This is a print I made on rice paper of my great-great-great grandmother, Caroline Northrup Darling, based on an image of her from the 19th century.

I find art, the act of doing it, creating it, very therapeutic.

The first piece I ever sold was while I was in college. I had been taking a few art classes, some requirements for my graphic design degree, most because I thought they’d be fun.

I submitted a few pieces to the annual student art show. Two of mine were selected. One, an etching from a copper plate titled Beware of the Man, received an honorable mention. Later I learned it had been sold. The buyer was a college vice president. It was nice to be recognized and even nicer to have someone buy it.

My personal logo, based on a design I first made in high school and later perfected in college
My personal logo, based on a design I first sketched as a doodle in high school and later perfected in college

While taking graphic design classes in college one assignment was to develop a personal logo. I had tinkered around years earlier with doodles and drawings. I had sketched an image using my initials, A-J-H, which I also use to sign my blog posts. I played around with the three letters, merging them together. The final product is to the left.

During a critique session in class, a fellow student mentioned that it looked like an A+, or an A plus, however you put it, which was an interesting interpretation. I have to say that I am very much in love with it. I may just start plastering it everywhere.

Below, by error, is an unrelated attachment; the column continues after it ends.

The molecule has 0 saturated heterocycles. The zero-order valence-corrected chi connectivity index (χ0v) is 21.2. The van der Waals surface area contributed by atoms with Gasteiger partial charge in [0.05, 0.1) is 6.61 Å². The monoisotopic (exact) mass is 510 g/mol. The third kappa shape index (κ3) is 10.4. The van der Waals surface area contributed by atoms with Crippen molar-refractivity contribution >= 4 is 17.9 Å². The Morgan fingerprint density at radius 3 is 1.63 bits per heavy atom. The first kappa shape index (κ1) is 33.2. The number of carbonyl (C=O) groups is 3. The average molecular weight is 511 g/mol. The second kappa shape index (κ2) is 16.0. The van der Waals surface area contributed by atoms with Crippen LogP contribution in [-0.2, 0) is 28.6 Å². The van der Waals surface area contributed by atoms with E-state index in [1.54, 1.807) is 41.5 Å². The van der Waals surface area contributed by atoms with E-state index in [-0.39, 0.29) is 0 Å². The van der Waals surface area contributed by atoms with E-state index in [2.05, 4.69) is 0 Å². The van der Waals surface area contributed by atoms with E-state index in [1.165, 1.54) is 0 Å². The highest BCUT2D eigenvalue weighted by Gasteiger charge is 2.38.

I enjoy using various software to create art. After having spent a small fortune on a litany of items during college, including software, I’ve become a big fan of the open source movement. My favorite is the vector-based Inkscape, followed by GIMP. Of course, I still use the expensive toys such as Photoshop, when available. The Seattle Public Library has Adobe’s Creative Cloud Suite on many public computers.

A boy has dreams.
I created this image thinking of a movie studio, such as DreamWorks. As a boy, I had wild, fantastic dreams. I built empires in my mind. I was a dreamer. This is a recreation based on my memory. The original I created in college.

There’s nothing quite like dreaming of something and then doing it. That’s how art is done. And business. And movies. Just about anything.

Life and circumstances can sometimes beat this creative vision out of a person, sadly. Well, I’m determined to keep it going, no matter what happens.

Of course, traditional methods are sweet, too. There’s nothing quite like carving up a piece of wood, smearing some ink on it, and seeing what it looks like printed on a piece of paper.

This fall, 2015, I took another printmaking class at the Frye Art Museum in Seattle. This sailboat is the first project from that session.
I based this image of my Grandpa’s farm in South Dakota on a photograph I took when I visited the place a few years ago. The barn is the only building left. A strong storm, possibly with a tornado, had just passed through the area days before, tearing up the old trees lining the road.


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